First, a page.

Feeling inspired after the London Marathon? Try to avoid training like the elites to avoid problems!

We are all feeling inspired from the London Marathon right? Seeing Eluid Kipchoge storm home in sub 2:02, an astonishing feat that many of us can even dream of running 400m at the pace he runs the marathon in.

I was watching a video of the days leading up to the marathon of people running on a big treadmill, attempting to run 400m at what Eluid would have been running in Berlin for the world record attempt. I thought to myself "surely it's not worth the risk if you are running the marathon in a few days or even tomorrow?!' Which then got me thinking about how people train.

You see websites like 'Sweat Elite' posting about how athletes train and a week example of what they are running, athletes like Mo Farah, Eliud Kipchoge, Mary Keitany and Tirinesh Dibaba are all going to be clocking at least 100-mile weeks. Again something only a handful of us runners can tolerate or even dream of.

You have got to train to your own ability and recognise your own ability before even contemplating running the same session as one of the elites. Yes, your sessions are going to be very similar in terms of the distances that are run in specific sessions such as 400m repeats or your standard recovery miles. Ironically the elite athletes run their easy mileage a lot easier than some of us do but that is a story for another post!

Using things such as the VDOT calculator can play such a big role in how you can train for your own fitness level. It may not be as scientific as what a Vo2 max or blood lactate testing can give you but if you don't have access to that kind of equipment, this is the next best thing.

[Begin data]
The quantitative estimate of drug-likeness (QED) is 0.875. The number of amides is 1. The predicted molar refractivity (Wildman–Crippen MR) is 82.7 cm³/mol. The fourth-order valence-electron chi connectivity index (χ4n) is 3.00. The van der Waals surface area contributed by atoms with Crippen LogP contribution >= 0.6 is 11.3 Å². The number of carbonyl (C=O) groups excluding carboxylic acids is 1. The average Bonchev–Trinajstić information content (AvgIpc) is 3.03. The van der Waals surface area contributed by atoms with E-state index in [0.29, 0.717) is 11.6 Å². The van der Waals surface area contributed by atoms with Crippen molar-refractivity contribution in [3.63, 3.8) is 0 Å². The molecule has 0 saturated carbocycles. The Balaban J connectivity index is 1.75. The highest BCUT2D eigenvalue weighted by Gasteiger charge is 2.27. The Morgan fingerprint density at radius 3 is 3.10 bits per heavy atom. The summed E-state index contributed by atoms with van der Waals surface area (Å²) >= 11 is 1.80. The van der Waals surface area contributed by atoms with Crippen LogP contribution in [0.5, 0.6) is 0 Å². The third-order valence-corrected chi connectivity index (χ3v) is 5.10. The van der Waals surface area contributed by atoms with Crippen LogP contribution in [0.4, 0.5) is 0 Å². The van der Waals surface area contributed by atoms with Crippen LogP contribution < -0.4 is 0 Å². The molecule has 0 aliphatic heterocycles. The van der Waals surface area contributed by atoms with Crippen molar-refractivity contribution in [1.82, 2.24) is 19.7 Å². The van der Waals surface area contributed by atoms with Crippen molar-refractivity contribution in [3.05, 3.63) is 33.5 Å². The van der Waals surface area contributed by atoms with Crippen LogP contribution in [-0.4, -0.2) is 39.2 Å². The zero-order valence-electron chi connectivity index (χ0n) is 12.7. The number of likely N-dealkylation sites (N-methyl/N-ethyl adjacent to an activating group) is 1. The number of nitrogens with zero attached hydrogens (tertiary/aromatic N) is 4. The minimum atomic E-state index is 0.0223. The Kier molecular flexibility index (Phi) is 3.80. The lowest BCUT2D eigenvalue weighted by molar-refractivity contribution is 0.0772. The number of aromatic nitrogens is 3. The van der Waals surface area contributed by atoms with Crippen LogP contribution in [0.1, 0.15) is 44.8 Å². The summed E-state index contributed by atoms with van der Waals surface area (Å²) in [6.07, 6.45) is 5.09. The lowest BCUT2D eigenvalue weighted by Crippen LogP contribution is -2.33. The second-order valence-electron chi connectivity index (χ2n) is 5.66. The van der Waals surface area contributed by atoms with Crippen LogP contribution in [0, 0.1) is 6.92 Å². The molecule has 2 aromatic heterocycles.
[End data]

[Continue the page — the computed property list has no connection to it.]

It's so easy to get caught up in the hype of 'but if I train like the elites, I'll get super fast.' Sure, you'll reap the benefits of higher mileage weeks but at what cost? Injuries? Fatigue? It can lead to a recipe for disaster!

The best thing you can do is get a coach or find a plan you can stick to for your given level, stick at it for six weeks and then re-evaluate where your fitness is at by racing or conducting a running field test to which you can then change your training paces to accommodate your ever-increasing tolerance to that beautiful thing we call fatigue!

Be inspired by the elites but don't follow their training practices, follow their mental preparation and potentially what they are doing off the track. See what strength routine they are doing to compliment their running and see if you can replicate it to your own ability. Experiment with what nutrition strategy they might be using and see if it works for you in your own way.

It is all about learning from the gods of running and implemented little ways you can use their tips and tricks to benefit your own running. Hope that helps!

written by

Marcus Sladden

Digital Marketing Executive from Norwich

Age group: Open

Coach: Marc Scott

Functional Training Strength Training 10k marathon track & field half marathon